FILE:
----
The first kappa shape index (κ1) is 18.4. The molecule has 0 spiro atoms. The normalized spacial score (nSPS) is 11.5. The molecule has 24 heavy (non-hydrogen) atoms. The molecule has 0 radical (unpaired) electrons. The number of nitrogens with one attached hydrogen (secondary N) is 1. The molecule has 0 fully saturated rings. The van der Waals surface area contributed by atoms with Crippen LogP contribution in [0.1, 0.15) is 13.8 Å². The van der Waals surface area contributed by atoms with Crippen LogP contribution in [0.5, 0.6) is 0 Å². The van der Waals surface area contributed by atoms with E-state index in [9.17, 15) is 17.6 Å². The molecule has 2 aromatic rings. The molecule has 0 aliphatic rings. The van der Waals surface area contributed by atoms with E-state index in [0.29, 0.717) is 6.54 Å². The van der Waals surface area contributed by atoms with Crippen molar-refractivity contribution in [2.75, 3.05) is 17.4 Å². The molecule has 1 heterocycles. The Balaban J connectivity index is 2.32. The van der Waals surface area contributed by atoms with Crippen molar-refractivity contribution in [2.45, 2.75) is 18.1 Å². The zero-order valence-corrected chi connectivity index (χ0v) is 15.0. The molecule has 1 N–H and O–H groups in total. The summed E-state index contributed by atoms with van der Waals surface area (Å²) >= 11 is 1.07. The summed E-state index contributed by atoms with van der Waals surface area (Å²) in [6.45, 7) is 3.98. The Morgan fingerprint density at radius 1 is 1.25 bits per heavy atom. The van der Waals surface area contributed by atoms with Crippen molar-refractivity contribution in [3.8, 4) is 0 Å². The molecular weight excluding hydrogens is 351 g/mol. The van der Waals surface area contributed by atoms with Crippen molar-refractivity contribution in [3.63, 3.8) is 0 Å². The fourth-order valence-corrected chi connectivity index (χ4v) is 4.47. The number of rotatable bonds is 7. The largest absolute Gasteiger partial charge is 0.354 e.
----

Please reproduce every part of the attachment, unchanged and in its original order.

The first kappa shape index (κ1) is 18.4. The molecule has 0 spiro atoms. The normalized spacial score (nSPS) is 11.5. The molecule has 24 heavy (non-hydrogen) atoms. The molecule has 0 radical (unpaired) electrons. The number of nitrogens with one attached hydrogen (secondary N) is 1. The molecule has 0 fully saturated rings. The van der Waals surface area contributed by atoms with Crippen LogP contribution in [0.1, 0.15) is 13.8 Å². The van der Waals surface area contributed by atoms with Crippen LogP contribution in [0.5, 0.6) is 0 Å². The van der Waals surface area contributed by atoms with E-state index in [9.17, 15) is 17.6 Å². The molecule has 2 aromatic rings. The molecule has 0 aliphatic rings. The van der Waals surface area contributed by atoms with E-state index in [0.29, 0.717) is 6.54 Å². The van der Waals surface area contributed by atoms with Crippen molar-refractivity contribution in [2.75, 3.05) is 17.4 Å². The molecule has 1 heterocycles. The Balaban J connectivity index is 2.32. The van der Waals surface area contributed by atoms with Crippen molar-refractivity contribution in [2.45, 2.75) is 18.1 Å². The zero-order valence-corrected chi connectivity index (χ0v) is 15.0. The molecule has 1 N–H and O–H groups in total. The summed E-state index contributed by atoms with van der Waals surface area (Å²) >= 11 is 1.07. The summed E-state index contributed by atoms with van der Waals surface area (Å²) in [6.45, 7) is 3.98. The Morgan fingerprint density at radius 1 is 1.25 bits per heavy atom. The van der Waals surface area contributed by atoms with Crippen molar-refractivity contribution in [3.8, 4) is 0 Å². The molecular weight excluding hydrogens is 351 g/mol. The van der Waals surface area contributed by atoms with Crippen molar-refractivity contribution in [3.63, 3.8) is 0 Å². The fourth-order valence-corrected chi connectivity index (χ4v) is 4.47. The number of rotatable bonds is 7. The largest absolute Gasteiger partial charge is 0.354 e.